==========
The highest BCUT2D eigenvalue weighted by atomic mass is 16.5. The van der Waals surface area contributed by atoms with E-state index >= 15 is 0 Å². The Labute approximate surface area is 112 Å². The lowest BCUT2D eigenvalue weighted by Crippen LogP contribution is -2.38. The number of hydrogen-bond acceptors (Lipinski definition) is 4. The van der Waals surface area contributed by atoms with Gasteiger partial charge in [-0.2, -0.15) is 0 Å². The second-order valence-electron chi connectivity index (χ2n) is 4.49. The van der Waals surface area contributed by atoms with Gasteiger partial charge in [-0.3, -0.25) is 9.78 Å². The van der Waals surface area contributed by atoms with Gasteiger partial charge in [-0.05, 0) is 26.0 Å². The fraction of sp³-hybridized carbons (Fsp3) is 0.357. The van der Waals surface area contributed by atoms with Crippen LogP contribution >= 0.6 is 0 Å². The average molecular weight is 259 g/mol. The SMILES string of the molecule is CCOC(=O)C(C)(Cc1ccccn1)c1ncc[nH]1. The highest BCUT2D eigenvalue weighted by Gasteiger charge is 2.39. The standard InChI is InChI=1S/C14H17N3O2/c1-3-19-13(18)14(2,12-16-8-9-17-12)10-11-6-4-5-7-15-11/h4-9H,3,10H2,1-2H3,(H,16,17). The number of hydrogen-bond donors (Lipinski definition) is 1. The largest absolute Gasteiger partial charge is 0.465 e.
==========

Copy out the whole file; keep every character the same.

The highest BCUT2D eigenvalue weighted by atomic mass is 16.5. The van der Waals surface area contributed by atoms with E-state index >= 15 is 0 Å². The Labute approximate surface area is 112 Å². The lowest BCUT2D eigenvalue weighted by Crippen LogP contribution is -2.38. The number of hydrogen-bond acceptors (Lipinski definition) is 4. The van der Waals surface area contributed by atoms with Gasteiger partial charge in [-0.2, -0.15) is 0 Å². The second-order valence-electron chi connectivity index (χ2n) is 4.49. The van der Waals surface area contributed by atoms with Gasteiger partial charge in [-0.3, -0.25) is 9.78 Å². The van der Waals surface area contributed by atoms with Gasteiger partial charge in [-0.05, 0) is 26.0 Å². The fraction of sp³-hybridized carbons (Fsp3) is 0.357. The van der Waals surface area contributed by atoms with Crippen LogP contribution >= 0.6 is 0 Å². The average molecular weight is 259 g/mol. The SMILES string of the molecule is CCOC(=O)C(C)(Cc1ccccn1)c1ncc[nH]1. The highest BCUT2D eigenvalue weighted by Gasteiger charge is 2.39. The standard InChI is InChI=1S/C14H17N3O2/c1-3-19-13(18)14(2,12-16-8-9-17-12)10-11-6-4-5-7-15-11/h4-9H,3,10H2,1-2H3,(H,16,17). The number of hydrogen-bond donors (Lipinski definition) is 1. The largest absolute Gasteiger partial charge is 0.465 e.